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Origins of "frog" as term for French person?
| July 17, 2002
Posted on 07/17/2002 12:36:51 AM PDT by zapiks44
Can someone tell me the origins of how the term"frog" came to be a disperaging slang for a French person?
posted on 07/17/2002 12:36:51 AM PDT
I think it has to do with the French eating frog legs.
From Plateau Express's Word For Word
|Mark Kronauer: What is the origin of the word "frog" when used as a slang term for "French" or "Frenchman"?
Terry O'Connor: English people and French people have long been enemies, culturally, militarily and commercially. In fact the two countries have almost been at war more often than at peace. (Well, not really, but it sometimes seems that way when you browse the history books.) So insults between the two nations are common. The French have described the English as a nation of shopkeepers and the English have described the French as a nation of frog-eaters. So, boil it down over the years and "frog-eaters" becomes frogs or froggies. N'est pas?
RICHARD YOUNG: The story I heard was that this term dated from the middle ages, when the French flag had a blue background with gold fleur-de-lys on it. The ignorant English, not knowing that the fleur-de-lys was supposed to be a flower, though that it represented a gold frog. Hence "frog" became a derogatory term for the French.
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Got this from http://allaboutfrogs.org/weird/general/myths.html
The French and the Frogs
For some reason, the French have been given the nickname Frogs...There are many different theories about how this came to be...
The story I had always heard was that the nickname dates waaay back to sometime around the 18th century, when Paris was surrounded by many swamps...The French nobility that would visit Versailles apparently tended to refer to Parisians as frogs because of the swampy surroundings...and only later did the term get picked up to describe the French in general.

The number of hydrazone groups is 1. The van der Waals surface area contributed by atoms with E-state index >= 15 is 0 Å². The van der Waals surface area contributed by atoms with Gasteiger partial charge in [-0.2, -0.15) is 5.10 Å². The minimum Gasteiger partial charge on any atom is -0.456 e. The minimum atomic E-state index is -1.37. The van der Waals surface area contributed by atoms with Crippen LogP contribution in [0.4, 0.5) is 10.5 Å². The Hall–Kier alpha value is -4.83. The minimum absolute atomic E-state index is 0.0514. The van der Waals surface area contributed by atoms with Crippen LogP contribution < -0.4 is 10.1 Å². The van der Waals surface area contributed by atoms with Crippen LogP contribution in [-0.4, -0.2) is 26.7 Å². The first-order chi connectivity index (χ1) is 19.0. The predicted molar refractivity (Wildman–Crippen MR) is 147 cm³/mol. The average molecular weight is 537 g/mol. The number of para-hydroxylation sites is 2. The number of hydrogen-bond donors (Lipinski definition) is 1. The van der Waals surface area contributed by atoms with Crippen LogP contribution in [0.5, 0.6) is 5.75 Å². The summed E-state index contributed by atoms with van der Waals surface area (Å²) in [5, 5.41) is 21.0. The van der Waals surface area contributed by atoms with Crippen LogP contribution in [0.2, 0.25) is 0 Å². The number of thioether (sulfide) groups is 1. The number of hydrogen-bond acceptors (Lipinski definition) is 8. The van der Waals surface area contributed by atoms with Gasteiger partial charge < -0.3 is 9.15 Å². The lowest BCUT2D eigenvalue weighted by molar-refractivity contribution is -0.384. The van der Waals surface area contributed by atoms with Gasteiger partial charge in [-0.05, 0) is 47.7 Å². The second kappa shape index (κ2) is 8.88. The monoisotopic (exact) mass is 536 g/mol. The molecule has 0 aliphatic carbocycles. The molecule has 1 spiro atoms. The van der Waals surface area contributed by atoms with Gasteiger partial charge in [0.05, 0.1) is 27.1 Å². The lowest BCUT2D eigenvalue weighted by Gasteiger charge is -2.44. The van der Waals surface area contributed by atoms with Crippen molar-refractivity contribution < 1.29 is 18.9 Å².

Another story I've heard was that American soldiers adopted the nickname for the French during the World War II because they ate frog legs and hid well when camouflaged.
I've also heard that a frog used to be on the French Flag, before the Fleurs de Lis was adopted when King Clovis took the throne....
In fact, there are so many stories....I don't think anyone really knows for sure...
posted on 07/17/2002 1:03:26 AM PDT
posted on 07/17/2002 1:11:32 AM PDT
To: Libertarianize the GOP
Ah, so then properly, the French are "frog-eating surrender monkeys".
It seems to be a general term of abuse for anyone, not specifically French but the connection with eating frogs has sort of cemented that meaning. The Oxford English Dictionary gives, in part: b. = froggy n. 2. Also, the French language. Also attrib. or as adj. 1778 F. Burney Evelina I. xiv. 79 Hark you, Mrs. Frog..you may lie in the mud till some of your Monsieurs come to help you out of it. 1845 F. A. Kemble Let. 15 Dec. in Rec. Later Life (1882) III. 110 Surely I shall always be able, go where I will, among frogs or maccaronis, to procure sucre noir, or inchiostro nero. 1914 R. Brooke Let. July (1968) 601 Could we go on Friday to the Frog-Art show at Grosvenor House? From the First Frog to Czanne. 1932 J. Dos Passos Nineteen Nineteen 55 Even the dogs looked like frog dogs. 1938 S. V. Bent Thirteen OClock 234 But thered be the nuisance of learning frog-talk and the passage there and back. 1955 W. Faulkner Fable 333 Ask him... You can speak Frog. 1962 I. Murdoch Unofficial Rose viii. 84 Not that I want you to marry a frog, but she sounded quite a nice girl. 1970 Private Eye 27 Mar. 16, I dunno about the no hard feelings bitfrom what I hear about them frog sheilahs!